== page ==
Indian Finance Minister Nirmala Sitharaman has described the 2022-23 budget, which she unveiled in Parliament this week, as one that prioritises growth at the macro level while enabling welfare of the common man at the micro level. She has even characterised it as a blueprint for India’s "Amrit Kaal" – a term the government uses to refer to the 25-year period leading up to the country's 100th year of independence.
The budget is rather abstract, privileging a longer-term vision rather than a more pragmatic allocation of the money necessary to accelerate India's immediate post-pandemic revival. In fact, there is no change to any of the income tax bands. Investors, on the one hand, have hailed the budget for at least not raising taxes, to which the stock markets have unsurprisingly responded well.
On the other hand, income tax relief, which was hoped for by middle and low-income classes reeling from the impact of the pandemic, is conspicuous by its absence. This could be a setback to the majority of Indians, who are finding their feet after the disproportionate impact of a pandemic that saw only a minority prosper. Taxing the "income surge" segment would have also gone some way to alleviating this year’s increased fiscal deficit of $222 billion, which is $9bn higher than last year’s.
India's growth forecast for the coming year is pegged at 9.27 per cent, and Ms Sitharaman has propped her budget on four pillars of development that, in tenor, sound like progress – inclusive development, productivity enhancement, energy transition and climate action. However, for a country with the logistics and challenges of India, implementation is really where the test lies. For example, educating the majority of India’s population about the budget’s grand plans to digitise the national currency, and how they can partake in them, is vital. Failing this, the idea will remain a grand narrative and little else.
The travel and tourism industry, a huge source of foreign exchange for India, has been one of the worst-affected by the pandemic. Having barely recovered from previous waves, it currently faces another setback in the form of Omicron during what is supposed to be peak tourist season. Yet, the budget does not provide measures to support this sector. A popular call for e-visa fee waivers for foreign tourists, for example, has gone unheeded. While the budget does look at boosting the industry with liquidity by way of loans, which will offer some respite, more could be done to make India more travel-friendly for international tourists.
There is good news for those involved in domestic manufacturing, with the big headline being an allocation of 68 per cent of the defence capital spend towards local manufacturing. This is expected to make India a significant defence-manufacturing hub, just like similar moves in the past made the country a mobile phone-production hub. From being among the largest importers of mobile phones a few years ago – amounting to $8bn in 2014 – India is today a net exporter. More than 250 companies based in India manufacture mobile phones, with exports expected to scale to $5bn this year. The growth has been eight-fold and is an exemplar the government hopes to roll out to other areas of the manufacturing sector.
Surprisingly, virtual digital assets have made an entry into the budget with a 30 per cent tax on transferring them. This indicates an unequivocal approval for trading in cryptocurrency, although legislation on this continues to be awaited.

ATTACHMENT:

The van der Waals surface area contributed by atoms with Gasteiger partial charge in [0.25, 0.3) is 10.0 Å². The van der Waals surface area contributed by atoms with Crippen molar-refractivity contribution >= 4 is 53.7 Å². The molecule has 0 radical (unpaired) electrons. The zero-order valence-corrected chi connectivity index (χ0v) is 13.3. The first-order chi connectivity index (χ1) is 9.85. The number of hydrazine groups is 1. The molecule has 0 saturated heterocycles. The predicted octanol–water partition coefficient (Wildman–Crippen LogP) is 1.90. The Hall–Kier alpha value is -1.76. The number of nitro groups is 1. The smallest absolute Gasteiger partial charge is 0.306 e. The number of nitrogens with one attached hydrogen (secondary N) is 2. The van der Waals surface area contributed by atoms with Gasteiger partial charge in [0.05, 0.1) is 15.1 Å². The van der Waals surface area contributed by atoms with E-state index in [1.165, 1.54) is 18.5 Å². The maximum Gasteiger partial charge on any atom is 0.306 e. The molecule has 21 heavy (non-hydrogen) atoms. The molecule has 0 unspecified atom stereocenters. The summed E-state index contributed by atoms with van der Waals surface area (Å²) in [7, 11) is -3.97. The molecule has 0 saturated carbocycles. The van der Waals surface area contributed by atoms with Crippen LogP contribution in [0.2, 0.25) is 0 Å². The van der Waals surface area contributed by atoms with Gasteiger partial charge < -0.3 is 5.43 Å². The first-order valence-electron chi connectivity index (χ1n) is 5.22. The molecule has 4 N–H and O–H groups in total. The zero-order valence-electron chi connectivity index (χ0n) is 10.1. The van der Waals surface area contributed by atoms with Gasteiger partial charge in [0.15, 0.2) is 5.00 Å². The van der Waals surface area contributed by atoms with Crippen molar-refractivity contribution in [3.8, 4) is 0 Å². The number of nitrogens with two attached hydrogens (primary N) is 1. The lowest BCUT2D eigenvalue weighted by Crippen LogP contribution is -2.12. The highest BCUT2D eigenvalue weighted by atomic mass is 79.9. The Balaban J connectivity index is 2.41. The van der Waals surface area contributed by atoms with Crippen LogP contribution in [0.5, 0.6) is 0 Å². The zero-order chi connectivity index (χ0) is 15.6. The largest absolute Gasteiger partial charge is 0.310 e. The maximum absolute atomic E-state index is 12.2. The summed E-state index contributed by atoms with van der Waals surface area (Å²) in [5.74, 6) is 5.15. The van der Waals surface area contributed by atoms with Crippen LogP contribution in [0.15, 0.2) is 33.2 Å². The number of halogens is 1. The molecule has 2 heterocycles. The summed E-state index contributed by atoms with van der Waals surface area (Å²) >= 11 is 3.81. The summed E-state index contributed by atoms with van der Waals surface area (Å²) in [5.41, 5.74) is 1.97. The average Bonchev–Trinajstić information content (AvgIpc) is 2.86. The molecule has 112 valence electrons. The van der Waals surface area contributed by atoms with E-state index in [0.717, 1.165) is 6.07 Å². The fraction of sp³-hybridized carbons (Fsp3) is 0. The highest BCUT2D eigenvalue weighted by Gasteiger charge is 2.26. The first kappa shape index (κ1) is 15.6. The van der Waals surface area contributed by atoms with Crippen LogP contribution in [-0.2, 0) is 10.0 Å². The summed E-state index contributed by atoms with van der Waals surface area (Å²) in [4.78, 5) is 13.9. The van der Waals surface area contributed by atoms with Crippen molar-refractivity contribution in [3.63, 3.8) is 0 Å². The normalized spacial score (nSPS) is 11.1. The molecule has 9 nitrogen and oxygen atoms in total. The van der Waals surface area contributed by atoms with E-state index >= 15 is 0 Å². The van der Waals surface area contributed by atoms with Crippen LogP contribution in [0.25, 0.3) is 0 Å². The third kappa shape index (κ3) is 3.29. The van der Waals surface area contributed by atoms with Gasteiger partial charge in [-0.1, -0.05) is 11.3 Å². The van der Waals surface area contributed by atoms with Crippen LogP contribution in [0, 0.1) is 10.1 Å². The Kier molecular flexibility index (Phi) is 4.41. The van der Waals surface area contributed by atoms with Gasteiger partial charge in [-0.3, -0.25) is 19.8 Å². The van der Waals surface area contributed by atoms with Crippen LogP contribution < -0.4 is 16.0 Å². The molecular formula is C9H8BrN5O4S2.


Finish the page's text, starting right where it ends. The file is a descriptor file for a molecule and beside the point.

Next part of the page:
Interestingly, as mentioned briefly above, Ms Sitharaman has announced that India’s Central Bank will introduce a "digital rupee" this year, using blockchain technology, making India among the first major countries to do so. This has confounded many ordinary citizens, many of whom are unable to understand what this actually means. But it is in line with a government unafraid to stick its neck out to streamline the monetary and taxation sectors and minimise corruption. One need only recall its demonetisation drive, the implementation of a one-nation goods and services tax and multiple initiatives aimed at cutting of red tape. The digital rupee is Central Bank digital currency that, according to Ms Sitharaman, "will also lead to a more efficient and cheaper currency management system”.
On the education front, the Finance Minister has rolled out the red carpet for foreign universities to set up campuses in India through an international financial services centre in Gujarat, where they will not be encumbered by domestic regulations. “World-class foreign universities and institutions will be ... permitted to offer courses in financial management, fintech, science, technology, engineering and mathematics,” Ms Sitharaman said.
Gujarat, where Prime Minister Narendra Modi is from, has historically been one of India’s most progressive states. During Mr Modi's time at the helm, Gujarat has seen a further boom in infrastructure development. The creation of an education hub there will only increase investor confidence.
Other budget headlines include an increase in investments by 35 per cent, from agriculture to fintech. Furthermore, infrastructure plans are ambitious and include a plan for 25,000 kilometres worth of new highways and 100 new cargo terminals.
Overall, despite a steep rise in total capital expenditure, the budget will be a challenge for many Indians to appreciate. It is a document with far horizons in a country where immediate concerns are on everyone’s mind. While it lacks in concrete and prompt measures to reverse job losses and inflation, and to encourage demand in faltering domestic consumption, it introduces bigger ideas to lay a more competitive groundwork for India’s digital future. The question is whether, after a particularly trying two years, the country is ready to think about the next 25.